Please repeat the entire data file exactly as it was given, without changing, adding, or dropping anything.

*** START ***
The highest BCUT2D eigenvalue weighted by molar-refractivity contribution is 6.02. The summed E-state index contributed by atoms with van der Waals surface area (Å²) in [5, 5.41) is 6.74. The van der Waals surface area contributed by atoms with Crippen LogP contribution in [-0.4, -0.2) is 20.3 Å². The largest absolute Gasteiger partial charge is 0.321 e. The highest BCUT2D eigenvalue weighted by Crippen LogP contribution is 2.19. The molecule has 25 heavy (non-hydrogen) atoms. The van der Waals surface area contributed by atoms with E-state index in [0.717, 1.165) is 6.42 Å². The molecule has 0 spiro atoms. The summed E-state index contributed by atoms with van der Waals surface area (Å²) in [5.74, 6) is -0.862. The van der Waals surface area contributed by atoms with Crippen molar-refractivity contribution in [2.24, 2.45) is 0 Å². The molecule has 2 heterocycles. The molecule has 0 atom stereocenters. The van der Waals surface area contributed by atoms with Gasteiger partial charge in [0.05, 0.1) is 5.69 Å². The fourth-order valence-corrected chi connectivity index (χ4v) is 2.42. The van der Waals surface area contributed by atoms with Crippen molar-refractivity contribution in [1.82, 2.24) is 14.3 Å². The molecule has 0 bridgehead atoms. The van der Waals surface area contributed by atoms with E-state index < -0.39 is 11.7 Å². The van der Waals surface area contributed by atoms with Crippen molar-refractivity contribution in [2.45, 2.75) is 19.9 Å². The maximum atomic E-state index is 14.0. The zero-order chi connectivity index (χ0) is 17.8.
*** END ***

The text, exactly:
The highest BCUT2D eigenvalue weighted by molar-refractivity contribution is 6.02. The summed E-state index contributed by atoms with van der Waals surface area (Å²) in [5, 5.41) is 6.74. The van der Waals surface area contributed by atoms with Crippen LogP contribution in [-0.4, -0.2) is 20.3 Å². The largest absolute Gasteiger partial charge is 0.321 e. The highest BCUT2D eigenvalue weighted by Crippen LogP contribution is 2.19. The molecule has 25 heavy (non-hydrogen) atoms. The van der Waals surface area contributed by atoms with E-state index in [0.717, 1.165) is 6.42 Å². The molecule has 0 spiro atoms. The summed E-state index contributed by atoms with van der Waals surface area (Å²) in [5.74, 6) is -0.862. The van der Waals surface area contributed by atoms with Crippen molar-refractivity contribution in [2.24, 2.45) is 0 Å². The molecule has 2 heterocycles. The molecule has 0 atom stereocenters. The van der Waals surface area contributed by atoms with Gasteiger partial charge in [0.05, 0.1) is 5.69 Å². The fourth-order valence-corrected chi connectivity index (χ4v) is 2.42. The van der Waals surface area contributed by atoms with Crippen molar-refractivity contribution in [1.82, 2.24) is 14.3 Å². The molecule has 0 bridgehead atoms. The van der Waals surface area contributed by atoms with E-state index < -0.39 is 11.7 Å². The van der Waals surface area contributed by atoms with Crippen molar-refractivity contribution in [2.45, 2.75) is 19.9 Å². The maximum atomic E-state index is 14.0. The zero-order chi connectivity index (χ0) is 17.8.